• It is interesting to me that in 1915 (prior to the big crash of '29), the idea that an investment would just keep growing and growing (unless the bank was robbed, which the story does mention) may have seemed reasonable. Of course, since that time, nobody would fall for the myth of perpetual economic growth! (BTW In case this sarcasm is not so obvious far in the future when someone may read this remark, let me add that a recent resurgence of this same myth resulted in some unpleasantness.)
  • And, even given the idea that value could just increase forever, the idea of the story is silly since one dollar invested by someone in the past would not grow in value beyond all that anyone else owns since other people also have money to invest. Instead, all one would see would be a decrease in the value of that dollar as not just John Jones's descendants but anyone with investments would be making money, which would simply devalue it.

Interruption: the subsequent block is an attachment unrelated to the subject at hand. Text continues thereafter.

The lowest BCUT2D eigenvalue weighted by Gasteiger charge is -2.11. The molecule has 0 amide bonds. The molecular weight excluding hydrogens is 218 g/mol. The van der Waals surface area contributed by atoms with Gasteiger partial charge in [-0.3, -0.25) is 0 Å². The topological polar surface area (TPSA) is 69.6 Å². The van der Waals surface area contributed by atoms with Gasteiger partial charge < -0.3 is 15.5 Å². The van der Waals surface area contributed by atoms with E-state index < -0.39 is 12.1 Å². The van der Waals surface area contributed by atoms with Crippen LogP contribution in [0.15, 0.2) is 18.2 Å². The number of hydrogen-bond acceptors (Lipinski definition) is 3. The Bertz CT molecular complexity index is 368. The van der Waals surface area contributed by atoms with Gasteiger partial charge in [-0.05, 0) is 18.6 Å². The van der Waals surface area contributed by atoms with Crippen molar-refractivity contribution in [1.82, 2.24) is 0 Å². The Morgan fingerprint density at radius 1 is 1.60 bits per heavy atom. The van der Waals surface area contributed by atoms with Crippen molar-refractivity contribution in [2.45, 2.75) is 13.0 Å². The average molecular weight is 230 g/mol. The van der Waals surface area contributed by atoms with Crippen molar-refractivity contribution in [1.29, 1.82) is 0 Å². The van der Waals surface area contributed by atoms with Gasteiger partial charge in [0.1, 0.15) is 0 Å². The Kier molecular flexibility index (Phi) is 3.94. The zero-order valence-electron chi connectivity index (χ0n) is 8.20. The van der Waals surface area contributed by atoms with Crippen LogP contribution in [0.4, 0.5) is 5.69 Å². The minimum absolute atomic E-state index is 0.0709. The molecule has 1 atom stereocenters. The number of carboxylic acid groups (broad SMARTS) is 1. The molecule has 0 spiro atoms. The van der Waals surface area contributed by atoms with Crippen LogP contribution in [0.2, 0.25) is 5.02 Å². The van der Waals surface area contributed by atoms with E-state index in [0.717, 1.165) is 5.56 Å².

• In some ways, this story is dated (e.g. all of the students are male), but I like other aspects as still being clever. For example:

    (quoted from John Jones's Dollar)

    Now as to the Dollar. At this day, when the Psycho-Erg, a combination of the Psych, the unit of esthetic satisfaction, and the Erg, the unit of mechanical energy, is recognized as the true unit of value, it seems difficult to believe that in the twentieth century and for more than ten centuries thereafter, the Dollar, a metallic circular disk, was being passed from hand to hand in exchange for the essentials of life.

At one point I had traced this story back to its 1927 appearance in Amazing Stories, but Bob Jennings kindly wrote to let me know that it is even older: